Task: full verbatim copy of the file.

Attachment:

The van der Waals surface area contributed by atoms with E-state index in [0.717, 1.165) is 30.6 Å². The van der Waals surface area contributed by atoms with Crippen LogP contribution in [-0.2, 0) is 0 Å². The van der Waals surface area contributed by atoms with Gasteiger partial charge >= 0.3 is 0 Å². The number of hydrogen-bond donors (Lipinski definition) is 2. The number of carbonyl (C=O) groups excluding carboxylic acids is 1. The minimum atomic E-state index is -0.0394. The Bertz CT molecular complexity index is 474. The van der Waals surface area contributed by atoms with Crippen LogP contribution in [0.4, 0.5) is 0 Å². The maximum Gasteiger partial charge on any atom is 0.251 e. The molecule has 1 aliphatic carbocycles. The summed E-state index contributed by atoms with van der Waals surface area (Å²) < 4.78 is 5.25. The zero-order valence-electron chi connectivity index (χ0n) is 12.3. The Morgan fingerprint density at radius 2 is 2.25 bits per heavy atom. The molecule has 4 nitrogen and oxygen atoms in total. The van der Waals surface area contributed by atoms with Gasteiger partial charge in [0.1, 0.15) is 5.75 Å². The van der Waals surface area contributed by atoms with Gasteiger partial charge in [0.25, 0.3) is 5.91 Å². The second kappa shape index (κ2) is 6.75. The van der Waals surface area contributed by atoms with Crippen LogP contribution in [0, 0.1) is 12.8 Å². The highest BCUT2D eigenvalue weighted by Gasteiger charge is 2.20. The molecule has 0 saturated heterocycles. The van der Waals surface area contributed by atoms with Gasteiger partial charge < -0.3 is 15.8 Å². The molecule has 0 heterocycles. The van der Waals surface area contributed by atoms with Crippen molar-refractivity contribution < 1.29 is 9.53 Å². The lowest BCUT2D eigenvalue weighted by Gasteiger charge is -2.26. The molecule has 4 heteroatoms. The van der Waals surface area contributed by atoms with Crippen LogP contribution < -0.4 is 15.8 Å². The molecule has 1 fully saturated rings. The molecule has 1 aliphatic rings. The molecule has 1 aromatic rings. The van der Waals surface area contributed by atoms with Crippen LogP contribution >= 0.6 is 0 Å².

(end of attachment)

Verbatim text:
The van der Waals surface area contributed by atoms with E-state index in [0.717, 1.165) is 30.6 Å². The van der Waals surface area contributed by atoms with Crippen LogP contribution in [-0.2, 0) is 0 Å². The van der Waals surface area contributed by atoms with Gasteiger partial charge >= 0.3 is 0 Å². The number of hydrogen-bond donors (Lipinski definition) is 2. The number of carbonyl (C=O) groups excluding carboxylic acids is 1. The minimum atomic E-state index is -0.0394. The Bertz CT molecular complexity index is 474. The van der Waals surface area contributed by atoms with Crippen LogP contribution in [0.4, 0.5) is 0 Å². The maximum Gasteiger partial charge on any atom is 0.251 e. The molecule has 1 aliphatic carbocycles. The summed E-state index contributed by atoms with van der Waals surface area (Å²) < 4.78 is 5.25. The zero-order valence-electron chi connectivity index (χ0n) is 12.3. The Morgan fingerprint density at radius 2 is 2.25 bits per heavy atom. The molecule has 4 nitrogen and oxygen atoms in total. The van der Waals surface area contributed by atoms with Gasteiger partial charge in [0.1, 0.15) is 5.75 Å². The van der Waals surface area contributed by atoms with Gasteiger partial charge in [0.25, 0.3) is 5.91 Å². The second kappa shape index (κ2) is 6.75. The van der Waals surface area contributed by atoms with Crippen LogP contribution in [0, 0.1) is 12.8 Å². The highest BCUT2D eigenvalue weighted by Gasteiger charge is 2.20. The molecule has 0 saturated heterocycles. The van der Waals surface area contributed by atoms with Gasteiger partial charge < -0.3 is 15.8 Å². The molecule has 0 heterocycles. The van der Waals surface area contributed by atoms with Crippen molar-refractivity contribution < 1.29 is 9.53 Å². The lowest BCUT2D eigenvalue weighted by Gasteiger charge is -2.26. The molecule has 4 heteroatoms. The van der Waals surface area contributed by atoms with Crippen LogP contribution < -0.4 is 15.8 Å². The molecule has 1 fully saturated rings. The molecule has 1 aliphatic rings. The molecule has 1 aromatic rings. The van der Waals surface area contributed by atoms with Crippen LogP contribution >= 0.6 is 0 Å².